Rather than dwell on whether or not someone else is living up to my idea of what a good friend is, I try to put forth my own best effort toward being a good friend / son / brother / uncle, to the people that are important to me.

  6. #6
    i only have 2 good friends left out of the old party bunch. i've made some better friends since. people say that you are still the same person post injury. i disagree. my outlook on everything has changed. i look at evrything differently now. not negatively, just different. its not all a game of drinking and chasing skirts for me anymore. that kind of alienates me from my friends. i look at life and getting better with what i've got. they cant wait till i get cured. oh well. life goes on.

  7. #7
    Senior Member Jesse's Mom's Avatar
    Join Date
    Oct 2003
    Winthrop, MN, USA
    I just wonder if it has anything to do with the fact that you are SCI. Maybe it is just life and the way it goes. Same happens to me as an AB. You lose touch with old friends and make new ones as you move on with your life. To a degree, that is.

  8. #8
    Senior Member
    Join Date
    Sep 2005
    In your nightmares
    I can relate to you. My friends came and visited me in the hospital, nursing home and the rehab place. And then when I came home they visit me twice and that was the end. I even got a van so I can hang out with them. But that never happened. So I guess they were never true friends to begin with. So I feel you.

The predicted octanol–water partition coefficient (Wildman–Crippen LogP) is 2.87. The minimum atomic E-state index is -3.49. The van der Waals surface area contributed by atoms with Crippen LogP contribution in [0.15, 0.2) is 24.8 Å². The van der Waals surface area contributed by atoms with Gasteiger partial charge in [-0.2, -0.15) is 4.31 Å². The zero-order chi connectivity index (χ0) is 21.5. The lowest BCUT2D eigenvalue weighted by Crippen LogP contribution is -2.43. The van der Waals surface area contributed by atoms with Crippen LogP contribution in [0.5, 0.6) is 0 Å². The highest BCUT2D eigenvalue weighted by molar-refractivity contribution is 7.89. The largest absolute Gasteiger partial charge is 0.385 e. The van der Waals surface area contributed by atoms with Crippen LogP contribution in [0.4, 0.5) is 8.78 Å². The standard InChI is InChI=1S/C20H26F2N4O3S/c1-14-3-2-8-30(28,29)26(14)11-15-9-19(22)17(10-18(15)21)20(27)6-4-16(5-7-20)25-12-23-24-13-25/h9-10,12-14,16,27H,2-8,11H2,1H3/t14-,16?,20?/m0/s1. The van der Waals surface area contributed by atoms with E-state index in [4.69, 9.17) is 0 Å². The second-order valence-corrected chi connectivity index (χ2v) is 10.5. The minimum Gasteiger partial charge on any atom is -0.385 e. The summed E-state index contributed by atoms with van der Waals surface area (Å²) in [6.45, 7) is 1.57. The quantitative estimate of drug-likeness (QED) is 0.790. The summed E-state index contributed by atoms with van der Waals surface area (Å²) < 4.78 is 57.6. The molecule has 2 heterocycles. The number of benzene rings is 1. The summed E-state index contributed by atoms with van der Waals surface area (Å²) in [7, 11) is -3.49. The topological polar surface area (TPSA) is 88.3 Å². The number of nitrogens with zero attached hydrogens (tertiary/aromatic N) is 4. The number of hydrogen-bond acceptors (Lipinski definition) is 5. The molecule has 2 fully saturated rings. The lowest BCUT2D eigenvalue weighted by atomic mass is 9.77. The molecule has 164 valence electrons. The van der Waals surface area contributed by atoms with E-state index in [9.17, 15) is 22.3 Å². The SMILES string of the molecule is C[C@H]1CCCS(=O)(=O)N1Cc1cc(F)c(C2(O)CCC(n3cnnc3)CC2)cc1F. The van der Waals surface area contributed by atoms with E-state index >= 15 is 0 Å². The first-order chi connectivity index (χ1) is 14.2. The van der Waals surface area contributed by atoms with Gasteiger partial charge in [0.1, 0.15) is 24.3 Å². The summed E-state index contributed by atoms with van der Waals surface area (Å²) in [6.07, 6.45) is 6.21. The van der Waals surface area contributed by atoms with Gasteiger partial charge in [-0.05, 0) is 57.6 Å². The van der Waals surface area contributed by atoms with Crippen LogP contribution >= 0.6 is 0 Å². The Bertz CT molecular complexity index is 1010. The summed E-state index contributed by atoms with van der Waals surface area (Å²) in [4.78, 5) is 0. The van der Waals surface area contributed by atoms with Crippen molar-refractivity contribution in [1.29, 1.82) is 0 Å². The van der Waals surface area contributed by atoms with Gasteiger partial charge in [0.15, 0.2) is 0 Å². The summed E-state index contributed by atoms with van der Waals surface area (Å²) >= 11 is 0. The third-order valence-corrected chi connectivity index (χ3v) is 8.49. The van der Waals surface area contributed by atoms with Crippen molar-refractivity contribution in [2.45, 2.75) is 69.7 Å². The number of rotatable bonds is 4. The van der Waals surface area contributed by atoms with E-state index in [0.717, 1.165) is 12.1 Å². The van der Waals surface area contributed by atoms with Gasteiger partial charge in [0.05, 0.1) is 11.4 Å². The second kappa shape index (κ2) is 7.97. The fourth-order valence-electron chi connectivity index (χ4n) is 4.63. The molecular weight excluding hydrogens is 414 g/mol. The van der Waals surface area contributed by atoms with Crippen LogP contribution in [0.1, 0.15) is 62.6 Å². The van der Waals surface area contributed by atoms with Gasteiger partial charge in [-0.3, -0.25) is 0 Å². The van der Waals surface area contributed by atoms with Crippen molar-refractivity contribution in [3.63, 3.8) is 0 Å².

9. #9
    i can relate too.... when i was 1st injured ''everbody and their brother was there''... after things quieted down and time passed, certain ppl. disappeared. you truly find out who are your ''true'' friends... i have alot of new AB and SCI friends... would not trade any of them for the world..

    what i like is the new AB friends that i have.. all they know is me in the chair, which is cool to me... they didn't know the idiot pre-SCI... but they know the post-SCI idiot... lol.

    Life isn't like a bowl of cherries or peaches. It's more like a jar of jalapenos--What you do today might burn your ass tomorrow.

    If you ain't laughing, you ain't living, baby. Carlos Mencia

  10. #10
    I don't really recall a lot when I was first injured, but when I was feeling better was told of stories of friends/family getting kicked out of PICU because of there being too many people. It's only supposed to be family, but my parents got it so my friends could come up. At one time there was 30 people waiting to see me. Well, out of those 30 people I don't keep in contact with a one now. As I slowly started to get better they slowly started to die off. I'll be seeing a lot of them probably at a future high school reunion and tell them they can shove it.

    Friends come and go and I have just a few right now that would do anything for me as I would for them. That's enough to keep me. The new ones I make now come and go and am not afraid to tell em to fuck off when the piss me off. I don't have time for it.
    "Dream as if you'll live forever, live as if you'll die today." ~ James Dean